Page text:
Trinity Sunday – Year C
Traditionally people are rather scared to preach on Trinity Sunday – quite rightly!
They are concerned about getting involved in intractable metaphysical arguments, full of theological elephant traps.
This is not surprising because in the Doctrine of the Trinity we are seeking to reconcile One God in Three Persons – each distinct and yet united. The principal issue in this reconciliation is the person of Christ who must be at once human and yet divine. Not easy.
Mindful of the need to understand this better, I bought a book a few years ago, “Heresies and how to avoid them” Edited by Ben Quash and Michael Ward which provides a good introduction to the field – rather alarmingly I found each heresy had an interesting perspective on this issue, some were really quite attractive but all of them added something to my understanding of God.
The principal heretical solution to the problem of Christ’s simultaneous humanity and divinity was Arianism. Arius was a Christian who lived at the end of the 3rd and beginning of the 4th Century who asserted that Jesus was created by God and therefore not God. More radical formulations might say Jesus was a special man but not God. Reacting to Arius makes you think about what difference it makes that Jesus was not just a man but actually a part of God – that God was giving up a part of himself to suffer and die for us.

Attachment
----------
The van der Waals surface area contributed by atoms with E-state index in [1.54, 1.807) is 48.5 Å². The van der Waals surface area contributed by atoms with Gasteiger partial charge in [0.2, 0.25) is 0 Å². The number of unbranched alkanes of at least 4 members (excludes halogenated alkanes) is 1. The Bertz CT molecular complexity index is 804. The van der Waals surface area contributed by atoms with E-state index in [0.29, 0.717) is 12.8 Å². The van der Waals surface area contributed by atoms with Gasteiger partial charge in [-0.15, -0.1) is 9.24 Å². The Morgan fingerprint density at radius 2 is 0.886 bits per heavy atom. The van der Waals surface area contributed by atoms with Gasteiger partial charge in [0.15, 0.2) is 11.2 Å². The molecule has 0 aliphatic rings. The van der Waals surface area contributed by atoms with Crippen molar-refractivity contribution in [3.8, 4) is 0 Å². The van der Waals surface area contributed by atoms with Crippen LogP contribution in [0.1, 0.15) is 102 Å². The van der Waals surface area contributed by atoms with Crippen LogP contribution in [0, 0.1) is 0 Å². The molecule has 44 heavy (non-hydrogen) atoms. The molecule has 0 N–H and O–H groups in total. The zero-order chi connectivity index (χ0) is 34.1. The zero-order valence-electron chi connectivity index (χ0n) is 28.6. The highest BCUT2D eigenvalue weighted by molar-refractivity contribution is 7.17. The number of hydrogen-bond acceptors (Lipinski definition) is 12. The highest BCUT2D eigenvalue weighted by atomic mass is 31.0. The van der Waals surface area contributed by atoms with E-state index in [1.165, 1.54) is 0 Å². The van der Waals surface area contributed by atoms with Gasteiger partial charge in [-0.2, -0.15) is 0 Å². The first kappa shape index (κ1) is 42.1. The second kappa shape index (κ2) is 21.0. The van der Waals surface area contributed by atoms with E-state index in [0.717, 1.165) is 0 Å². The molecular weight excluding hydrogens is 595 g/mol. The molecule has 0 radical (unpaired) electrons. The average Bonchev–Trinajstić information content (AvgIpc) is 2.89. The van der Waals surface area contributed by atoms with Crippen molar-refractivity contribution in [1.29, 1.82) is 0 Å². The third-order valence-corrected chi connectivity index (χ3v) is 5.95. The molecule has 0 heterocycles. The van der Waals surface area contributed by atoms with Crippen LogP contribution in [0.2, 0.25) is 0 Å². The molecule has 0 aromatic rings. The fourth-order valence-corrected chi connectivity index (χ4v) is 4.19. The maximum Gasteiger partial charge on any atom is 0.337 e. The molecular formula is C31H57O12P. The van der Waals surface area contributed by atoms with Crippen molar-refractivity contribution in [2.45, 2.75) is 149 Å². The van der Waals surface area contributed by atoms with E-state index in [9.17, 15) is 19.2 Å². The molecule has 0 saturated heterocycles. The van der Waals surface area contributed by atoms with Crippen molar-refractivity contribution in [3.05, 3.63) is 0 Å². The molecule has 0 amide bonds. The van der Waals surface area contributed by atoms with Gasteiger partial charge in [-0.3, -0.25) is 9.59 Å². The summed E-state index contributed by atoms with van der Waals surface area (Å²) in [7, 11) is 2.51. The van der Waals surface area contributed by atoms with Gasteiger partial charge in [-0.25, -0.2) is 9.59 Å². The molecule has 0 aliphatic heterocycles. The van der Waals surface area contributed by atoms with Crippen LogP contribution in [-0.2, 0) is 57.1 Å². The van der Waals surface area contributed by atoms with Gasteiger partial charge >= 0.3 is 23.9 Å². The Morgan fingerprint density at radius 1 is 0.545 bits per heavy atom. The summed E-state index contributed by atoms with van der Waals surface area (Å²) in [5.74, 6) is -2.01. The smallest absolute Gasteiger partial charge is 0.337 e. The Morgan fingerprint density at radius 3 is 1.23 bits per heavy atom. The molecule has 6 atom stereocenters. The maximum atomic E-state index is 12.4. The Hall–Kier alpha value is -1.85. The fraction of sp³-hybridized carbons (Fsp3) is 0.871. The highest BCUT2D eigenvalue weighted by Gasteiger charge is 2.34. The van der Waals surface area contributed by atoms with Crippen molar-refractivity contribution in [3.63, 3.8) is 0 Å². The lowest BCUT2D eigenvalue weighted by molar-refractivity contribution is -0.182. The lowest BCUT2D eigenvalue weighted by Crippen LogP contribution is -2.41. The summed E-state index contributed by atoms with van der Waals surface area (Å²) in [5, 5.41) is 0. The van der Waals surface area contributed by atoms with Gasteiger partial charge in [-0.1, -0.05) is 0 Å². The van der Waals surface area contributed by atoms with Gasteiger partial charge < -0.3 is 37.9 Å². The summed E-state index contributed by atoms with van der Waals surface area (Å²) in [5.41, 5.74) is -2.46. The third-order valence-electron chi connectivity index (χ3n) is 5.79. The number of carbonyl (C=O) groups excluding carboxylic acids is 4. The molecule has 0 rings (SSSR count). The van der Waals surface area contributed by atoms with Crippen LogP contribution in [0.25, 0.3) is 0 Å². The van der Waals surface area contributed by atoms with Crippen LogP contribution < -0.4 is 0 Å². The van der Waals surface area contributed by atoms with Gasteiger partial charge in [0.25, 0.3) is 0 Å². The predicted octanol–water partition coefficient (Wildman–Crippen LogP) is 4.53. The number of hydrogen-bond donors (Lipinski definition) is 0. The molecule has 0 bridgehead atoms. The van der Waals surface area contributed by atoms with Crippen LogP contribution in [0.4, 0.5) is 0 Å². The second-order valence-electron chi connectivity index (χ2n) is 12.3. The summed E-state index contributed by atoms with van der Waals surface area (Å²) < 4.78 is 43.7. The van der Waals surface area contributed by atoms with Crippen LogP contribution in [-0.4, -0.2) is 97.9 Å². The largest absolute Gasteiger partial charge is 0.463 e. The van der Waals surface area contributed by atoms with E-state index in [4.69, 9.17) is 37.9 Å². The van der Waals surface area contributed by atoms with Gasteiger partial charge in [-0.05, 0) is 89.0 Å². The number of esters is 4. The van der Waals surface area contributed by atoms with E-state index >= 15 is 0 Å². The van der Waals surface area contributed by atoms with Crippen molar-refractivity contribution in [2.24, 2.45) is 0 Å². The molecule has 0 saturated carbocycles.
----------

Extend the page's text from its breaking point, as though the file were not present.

The reciprocal heresy is Docetism – the heresy that Jesus is God but only takes on human appearance, a pretend human. This heresy was widespread in early Christianity and finds its way even into famous hymns: on Christmas Day we sing “Hark the herald angels sing … Veiled in flesh the Godhead see, hail the incarnate Deity”. Strictly the Godhead is not “veiled in flesh”, it is in the flesh and of the flesh. Docetism demonstrates how important it is that God is one of us and one with us in Christ – not appearing to suffer but suffering for real.
And there are others which you can look up Nestorianism (Christ is part God, part man), Eutychianism (Christ is neither man nor God but something else, a “tertium quid”) Adoptionism (that Christ started as man and became God at his baptism) and so on.
Are you getting confused?
Then you are in good company with the Disciples: the reading from John’s Gospel which we have just heard ends “I have much more to say to you, more than you can now bear” – perhaps Jesus would have included how to reconcile the one God with his three Persons had the disciples been able to bear it.
But instead the doctrine of the Trinity is not mentioned by Jesus, in fact it is not explicitly referred to in the bible at all. So where does this come from, this idea of the Trinity?
Well there are references in the Bible to God, Jesus and the Holy Spirit acting in parallel, as if the same person, specially in St Paul.
“There are different kinds of gifts, but the same Spirit distributes them. There are different kinds of service, but the same Lord. There are different kinds of working, but in all of them and in everyone it is the same God at work.” [1 Cor 12:4].
There is even the story depicted in Rublev’s “Trinity” icon which tells of three divine visitors coming to Abraham at the oaks of Mamre (Genesis 18,1-15). Both the story and the icon have been seen as a representation of the Holy Trinity.
While reflection by early Christians on passages such as the Great Commission in Matthew:
“Go therefore and make disciples of all nations, baptizing them in the name of the Father and of the Son and of the Holy Spirit”[Matt 28:19]
and Paul’s special form of blessing: